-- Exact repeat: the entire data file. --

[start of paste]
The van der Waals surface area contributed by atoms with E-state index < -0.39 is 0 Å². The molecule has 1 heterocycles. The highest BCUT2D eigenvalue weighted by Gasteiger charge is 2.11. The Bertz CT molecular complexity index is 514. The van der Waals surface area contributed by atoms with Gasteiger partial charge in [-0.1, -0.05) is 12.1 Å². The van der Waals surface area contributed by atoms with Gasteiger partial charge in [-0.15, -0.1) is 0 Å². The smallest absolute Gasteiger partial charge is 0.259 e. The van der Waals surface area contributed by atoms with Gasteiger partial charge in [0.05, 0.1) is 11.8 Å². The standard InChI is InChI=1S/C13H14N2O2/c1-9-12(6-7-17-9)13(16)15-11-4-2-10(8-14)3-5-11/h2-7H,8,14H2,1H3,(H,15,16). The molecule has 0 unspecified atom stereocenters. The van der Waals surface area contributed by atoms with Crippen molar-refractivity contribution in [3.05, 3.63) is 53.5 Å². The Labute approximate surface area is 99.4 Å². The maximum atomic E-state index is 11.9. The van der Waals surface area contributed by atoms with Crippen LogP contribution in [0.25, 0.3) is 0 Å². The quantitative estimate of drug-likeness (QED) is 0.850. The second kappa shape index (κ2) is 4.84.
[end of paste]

The van der Waals surface area contributed by atoms with E-state index < -0.39 is 0 Å². The molecule has 1 heterocycles. The highest BCUT2D eigenvalue weighted by Gasteiger charge is 2.11. The Bertz CT molecular complexity index is 514. The van der Waals surface area contributed by atoms with Gasteiger partial charge in [-0.1, -0.05) is 12.1 Å². The van der Waals surface area contributed by atoms with Gasteiger partial charge in [-0.15, -0.1) is 0 Å². The smallest absolute Gasteiger partial charge is 0.259 e. The van der Waals surface area contributed by atoms with Gasteiger partial charge in [0.05, 0.1) is 11.8 Å². The standard InChI is InChI=1S/C13H14N2O2/c1-9-12(6-7-17-9)13(16)15-11-4-2-10(8-14)3-5-11/h2-7H,8,14H2,1H3,(H,15,16). The molecule has 0 unspecified atom stereocenters. The van der Waals surface area contributed by atoms with Crippen molar-refractivity contribution in [3.05, 3.63) is 53.5 Å². The Labute approximate surface area is 99.4 Å². The maximum atomic E-state index is 11.9. The van der Waals surface area contributed by atoms with Crippen LogP contribution in [0.25, 0.3) is 0 Å². The quantitative estimate of drug-likeness (QED) is 0.850. The second kappa shape index (κ2) is 4.84.